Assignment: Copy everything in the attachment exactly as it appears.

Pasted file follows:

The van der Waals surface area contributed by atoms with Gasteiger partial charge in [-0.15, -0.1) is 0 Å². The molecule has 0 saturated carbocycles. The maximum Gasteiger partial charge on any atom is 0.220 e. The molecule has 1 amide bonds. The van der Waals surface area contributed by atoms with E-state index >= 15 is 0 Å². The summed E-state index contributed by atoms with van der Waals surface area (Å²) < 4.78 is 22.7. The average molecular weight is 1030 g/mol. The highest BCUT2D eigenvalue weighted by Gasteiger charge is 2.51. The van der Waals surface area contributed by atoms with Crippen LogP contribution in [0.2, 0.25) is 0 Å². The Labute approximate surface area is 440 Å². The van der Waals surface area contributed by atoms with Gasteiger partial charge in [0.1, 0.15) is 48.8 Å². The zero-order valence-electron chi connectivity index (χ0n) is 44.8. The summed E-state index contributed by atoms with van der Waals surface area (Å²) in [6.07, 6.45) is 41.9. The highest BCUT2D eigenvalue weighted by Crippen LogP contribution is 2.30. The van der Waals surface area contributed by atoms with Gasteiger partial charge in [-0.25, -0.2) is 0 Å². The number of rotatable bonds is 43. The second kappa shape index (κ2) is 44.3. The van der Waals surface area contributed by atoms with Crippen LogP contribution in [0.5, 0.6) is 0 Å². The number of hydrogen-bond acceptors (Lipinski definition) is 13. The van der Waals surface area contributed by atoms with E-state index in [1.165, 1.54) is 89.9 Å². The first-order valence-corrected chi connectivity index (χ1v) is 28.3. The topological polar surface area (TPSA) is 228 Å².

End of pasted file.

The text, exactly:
The van der Waals surface area contributed by atoms with Gasteiger partial charge in [-0.15, -0.1) is 0 Å². The molecule has 0 saturated carbocycles. The maximum Gasteiger partial charge on any atom is 0.220 e. The molecule has 1 amide bonds. The van der Waals surface area contributed by atoms with E-state index >= 15 is 0 Å². The summed E-state index contributed by atoms with van der Waals surface area (Å²) < 4.78 is 22.7. The average molecular weight is 1030 g/mol. The highest BCUT2D eigenvalue weighted by Gasteiger charge is 2.51. The van der Waals surface area contributed by atoms with Crippen LogP contribution in [0.2, 0.25) is 0 Å². The Labute approximate surface area is 440 Å². The van der Waals surface area contributed by atoms with Gasteiger partial charge in [0.1, 0.15) is 48.8 Å². The zero-order valence-electron chi connectivity index (χ0n) is 44.8. The summed E-state index contributed by atoms with van der Waals surface area (Å²) in [6.07, 6.45) is 41.9. The highest BCUT2D eigenvalue weighted by Crippen LogP contribution is 2.30. The van der Waals surface area contributed by atoms with Gasteiger partial charge in [-0.25, -0.2) is 0 Å². The number of rotatable bonds is 43. The second kappa shape index (κ2) is 44.3. The van der Waals surface area contributed by atoms with Crippen LogP contribution in [0.5, 0.6) is 0 Å². The number of hydrogen-bond acceptors (Lipinski definition) is 13. The van der Waals surface area contributed by atoms with E-state index in [1.165, 1.54) is 89.9 Å². The first-order valence-corrected chi connectivity index (χ1v) is 28.3. The topological polar surface area (TPSA) is 228 Å².